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Making Oil from Plastic
An inovative method allows conversion of plastics back into oil

Making Oil from Plastic By STEVE AUSTIN for OIL-PRICE.NET, 2010/09/06

Though plastic is one of the most versatile synthetically produced materials in the world, it also is one of the environmentally unfriendly substances produced by man. And considering its utility in myriad of industries and life spheres, it is impossible to give up plastic all together. Plastic has been charged guilty on several accounts, but the ones that strain the already depleting resources are - the manner in which it is disposed and the production process. Consider this - a single plastic bottle takes about 1,000 years to break down completely.

What however is more worrisome is the fact that plastic unlike other materials cannot be recycled easily. Typically manufactured from petroleum, it is said that about 7 percent of the entire world's oil production in a year is used for plastic manufacturing. This is higher than the oil consumption of Africa. As plastic's recycle rate around the globe is dismally low, its carbon footprint includes incineration and land filling. Plastic trash is also causing heavy pollution on beaches and oceans around the world. Tons of plastic from Japan and US is left afloat in the Pacific Ocean, which is endangering marine life significantly.

Innovative Recycling Method

Thanks to the people who sincerely appreciate the higher energy value of plastic, the world now has a splendid invention that can convert plastic back to oil. Akinori Ito, CEO, Blest, a Japanese company has invented a safe and user friendly machine to carry out this conversion. The machine is effective in recycling different kinds of plastic into oil. According to the data released by Plastic Waste Management Institute - Effective Utilization doesn't just take into account the 20 percent of recycled plastic. But it also considers the incinerated 52 percent used for energy recovery like generating electric power or heat. Akinori Ito says "If we burn the plastic, we generate toxins and a large amount of CO2. If we convert it into oil, we prohibit CO2 production and at the same time, increase people's awareness about the value of plastic garbage".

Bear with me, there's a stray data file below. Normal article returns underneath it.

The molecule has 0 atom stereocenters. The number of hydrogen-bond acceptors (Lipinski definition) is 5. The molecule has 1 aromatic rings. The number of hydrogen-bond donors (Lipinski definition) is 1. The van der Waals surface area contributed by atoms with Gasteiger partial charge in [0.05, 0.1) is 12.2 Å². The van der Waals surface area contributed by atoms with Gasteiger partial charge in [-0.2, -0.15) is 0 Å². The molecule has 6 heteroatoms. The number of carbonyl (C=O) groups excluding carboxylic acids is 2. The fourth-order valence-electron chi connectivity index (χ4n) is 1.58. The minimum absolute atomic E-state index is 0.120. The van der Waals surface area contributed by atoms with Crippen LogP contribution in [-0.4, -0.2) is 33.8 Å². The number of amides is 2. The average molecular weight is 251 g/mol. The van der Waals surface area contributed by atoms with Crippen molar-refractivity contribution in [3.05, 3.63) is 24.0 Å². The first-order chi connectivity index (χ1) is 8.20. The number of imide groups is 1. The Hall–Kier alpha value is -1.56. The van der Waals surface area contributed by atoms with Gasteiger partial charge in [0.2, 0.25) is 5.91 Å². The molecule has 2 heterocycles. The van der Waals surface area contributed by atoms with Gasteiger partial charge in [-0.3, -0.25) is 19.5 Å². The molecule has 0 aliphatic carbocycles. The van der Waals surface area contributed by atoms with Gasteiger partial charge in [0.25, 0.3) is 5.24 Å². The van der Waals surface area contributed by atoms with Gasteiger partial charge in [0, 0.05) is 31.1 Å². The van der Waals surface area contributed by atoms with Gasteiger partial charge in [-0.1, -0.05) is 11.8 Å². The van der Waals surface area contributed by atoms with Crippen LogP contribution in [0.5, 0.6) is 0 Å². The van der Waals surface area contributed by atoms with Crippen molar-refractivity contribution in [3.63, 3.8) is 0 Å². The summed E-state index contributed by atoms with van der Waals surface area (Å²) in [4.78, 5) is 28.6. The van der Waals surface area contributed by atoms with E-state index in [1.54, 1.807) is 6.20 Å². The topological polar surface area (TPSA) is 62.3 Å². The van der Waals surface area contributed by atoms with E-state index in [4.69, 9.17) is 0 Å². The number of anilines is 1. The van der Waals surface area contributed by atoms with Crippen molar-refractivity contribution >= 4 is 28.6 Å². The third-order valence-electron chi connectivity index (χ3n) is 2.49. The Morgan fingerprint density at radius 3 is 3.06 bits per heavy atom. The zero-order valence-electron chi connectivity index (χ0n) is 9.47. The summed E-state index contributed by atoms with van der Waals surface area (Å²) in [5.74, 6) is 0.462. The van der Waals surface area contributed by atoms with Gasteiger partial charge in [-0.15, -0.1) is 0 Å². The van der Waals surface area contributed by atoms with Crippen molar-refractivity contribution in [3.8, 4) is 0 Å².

Technology Employed in Blest Machine

Since the machine employs an electric heater that controls temperature instead of flame, the conversion technology is quite safe. The machines are capable of recycling polystyrene, polyethylene and polypropylene of numbers 2 to 4. PET bottles that fall under number 1 polypropylene, however, cannot be processed. As a result, a crude gas is obtained that can be effectively used to fuel stoves or generators. After refinement, it can even be used to fuel motorbike, boat or a car. One kilogram of plastic using 1 kilowatt of electricity is capable of producing 1 liter of oil. This approximately costs 20 cents.

Affordability and Economic Viability